The question of good and evil therefore becomes a relative question instead of one that is steeped in universal principles. In order to intelligibly speak about demons, devils and spirits of the dead, we need to first define our own spiritual foundation, and based on that alone, establish our judgements on the nature of these spirits, their use in magick, and their overall spiritual characteristics. This is why individual practitioners who have vastly different spiritual foundations will also have very different experiences when they perform magickal operations using the same spirits. An operator’s spiritual context should always be stated first before he or she opines about any kind of magickal working and its results, especially when an occult topic as loaded with expectations like a goetic working is being discussed. While universal doctrines are useful for categorizing spiritual beliefs and organizing a religious creed, they can’t be taken literally and presented as universal truths. That means that a demon is one thing to me, another thing to another person, and it all depends on the foundational spiritual belief system that one espouses.

If what I have said is true, then what are we to do about the old grimoires? That depends on our core spiritual beliefs. If a magician is a pagan and witch, such as I am, then a lot of the themes and pious sentiments are completely irrelevant and need to be changed in order for the magick to be optimally successful. It means that a grimoire such as the Goetia would have to be completely reworked if you are not an adherent of the Abrahamic faith, and it also means that a grimoire like the Grimorium Verum would lend itself as a better model for someone who sought to develop a system of pagan based goetic magick. It also means that substitutions, redefinition, and extracting the basic system and putting it into a completely pagan based religious architecture is something that pagans and witches would find quite rewarding. Some grimoires would not easily lend themselves to this kind of revisionism (such as the Grimoire Armadel), others would easily enable such a rewriting. As far as engaging with chthonic deities, spirits of the dead (ancestors, heros, etc.), and even goetic demons, this would be completely up to the pagan or witch. However, assiduously avoiding the darkness has its own problems, since attempting to be an exclusive white-light wiccan practitioner would be to gut witchcraft and paganism of its power and mystery. As I have said to many of my students in the past, the mysteries are not to be found in the light, they are to be found in the darkness, where reside all of the hidden things.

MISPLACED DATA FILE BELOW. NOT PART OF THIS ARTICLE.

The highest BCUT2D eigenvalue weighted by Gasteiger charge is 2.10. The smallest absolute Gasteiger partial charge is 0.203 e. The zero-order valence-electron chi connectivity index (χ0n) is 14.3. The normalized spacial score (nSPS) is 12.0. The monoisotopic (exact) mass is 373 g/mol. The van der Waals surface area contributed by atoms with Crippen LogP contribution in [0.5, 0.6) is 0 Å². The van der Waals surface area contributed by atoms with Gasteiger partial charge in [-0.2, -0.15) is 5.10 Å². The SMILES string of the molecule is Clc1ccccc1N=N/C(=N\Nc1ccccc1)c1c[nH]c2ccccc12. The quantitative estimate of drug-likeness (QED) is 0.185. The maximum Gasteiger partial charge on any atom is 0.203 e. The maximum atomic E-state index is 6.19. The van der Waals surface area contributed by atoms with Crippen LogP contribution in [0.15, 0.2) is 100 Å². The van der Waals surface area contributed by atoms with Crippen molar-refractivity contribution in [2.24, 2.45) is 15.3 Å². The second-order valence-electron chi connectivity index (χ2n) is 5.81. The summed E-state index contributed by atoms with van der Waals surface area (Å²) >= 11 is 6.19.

I think that another book recently published by Scarlet Imprint succinctly says everything that I have been trying to say in this article. I am referring to the book on Palo Mayombe, written by Nicholai da Mattos Frisvold. I recently bought this book at my favorite occult book store, and happened to stumble across this quote when I was superficially examining it. The quote encapsulated my whole point in a simple statement, much to my pleasure. I haven’t read this book yet, but my attention has been powerfully captivated. I will quote the pertinent text here so you may enjoy it as well.